Monday, September 19, 2011

What I've learned on my way to becoming 87 years old

Last week I celebrated my 87th birthday with flowers, chocolates, nuts, cards -- lots of them, and especially people. What have I learned to this point? About ten years ago I made a list of my learning to that point. Here are my revisions and additions to that list:

10. I think I could live in a nudist camp. A few years ago I couldn't answer the phone unless I was fully clothed, even buttoned up. It felt absolutely obscene to answer the phone in less than the required minimum The change came when I went to water exercise classes. When I entered the dressing room I didn't know where to focus my eyes amid all the breasts, buttocks, buns, and bellies both freely and modestly displayed in all sizes, shapes, and colors as we women dressed and undressed. Most of my new friends had surgical scars up the front, down the side, across this vast expanse, up that narrow strip, under that flap. With time I could look at them in various stages of undress and calmly carry on a conversation about the best way to make macaroni salad without embarrassment. And now I even answer the phone in the all-together if someone phones just before I plan to jump into the shower.

9. You don't need to forward an email to five addresses even if the sender says the boogeyman will get you if you don't. Believe me, you don't have to read all the stuff sent your way, and if you worry about having deleted that wonderful joke, forget it. It will come back to you again, and again, and again.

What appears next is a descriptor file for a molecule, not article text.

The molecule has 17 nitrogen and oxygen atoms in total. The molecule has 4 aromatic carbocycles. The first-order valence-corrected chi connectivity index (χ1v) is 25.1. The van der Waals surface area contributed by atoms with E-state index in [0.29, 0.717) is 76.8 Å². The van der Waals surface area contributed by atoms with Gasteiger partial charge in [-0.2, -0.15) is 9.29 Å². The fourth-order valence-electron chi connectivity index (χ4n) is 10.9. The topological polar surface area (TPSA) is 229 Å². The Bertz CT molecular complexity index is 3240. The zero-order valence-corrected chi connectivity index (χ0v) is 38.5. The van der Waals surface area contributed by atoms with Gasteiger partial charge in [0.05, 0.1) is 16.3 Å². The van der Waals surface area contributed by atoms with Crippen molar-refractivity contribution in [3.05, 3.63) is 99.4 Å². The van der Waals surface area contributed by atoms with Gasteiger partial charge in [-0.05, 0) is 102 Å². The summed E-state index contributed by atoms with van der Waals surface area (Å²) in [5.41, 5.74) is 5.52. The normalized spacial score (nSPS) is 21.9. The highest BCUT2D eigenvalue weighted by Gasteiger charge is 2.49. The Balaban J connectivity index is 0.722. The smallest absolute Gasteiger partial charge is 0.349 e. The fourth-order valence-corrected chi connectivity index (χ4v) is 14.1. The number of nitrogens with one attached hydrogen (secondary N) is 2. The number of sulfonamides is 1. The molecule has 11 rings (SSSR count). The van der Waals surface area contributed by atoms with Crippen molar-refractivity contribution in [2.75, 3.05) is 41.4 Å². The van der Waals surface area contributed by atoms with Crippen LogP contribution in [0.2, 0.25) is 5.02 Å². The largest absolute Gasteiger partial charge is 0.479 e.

8. Under the skin, Mennonites (all stripes), Methodists (all stripes), and Baptists (all stripes) and even Catholics (one stripe) are pretty much alike. I know. I've mixed with all kinds. Also all the other denominations. I haven't found that any of them bite.

7. If after you've read the first chapter of a book and it is boring or doesn't make sense, feel free to drop it. Let someone else plow through it or simply keep it on their bookshelf to add the aura of erudition to their home.

6. Even if I'm on a "Do not call" list, solicitors still call to tell me I have won the lottery or some such big prize if I donate money to their cause. I've learned it's okay to hang up. Machines have no feelings.

5. I've learned it's important to stop and grieve over losses, even something as small as a file misplaced in the boxes around me. I hear again and again about "getting on with one's life" after the loss of a family member or other tragic event. At times it is necessary not to get on with one's life and stop to mourn the loss of a body function-- or a relationship. And then start moving.

4. It is important to face the day running, or stumbling, or with the help of a walker if need be. Face the day and it won't stare you down.

3. An assignment to write an article still gets my creative juices flowing. And my mind active.

2. Once you get into the swing of getting rid of stuff (on shelves, in boxes, in closets), it gets easier and easier. When we finally leave all our stuff and get stuffed into a long narrow box, whatever happens to our stuff won't matter. I've learned to carry one thing out every time I bring something in.

1. Each birthday, especially in the eighth decade of life, forces an admission of human limitations, but also an increasing awareness of God's unfailing grace. This time of life has its glories just like any other. Faith forms faith.

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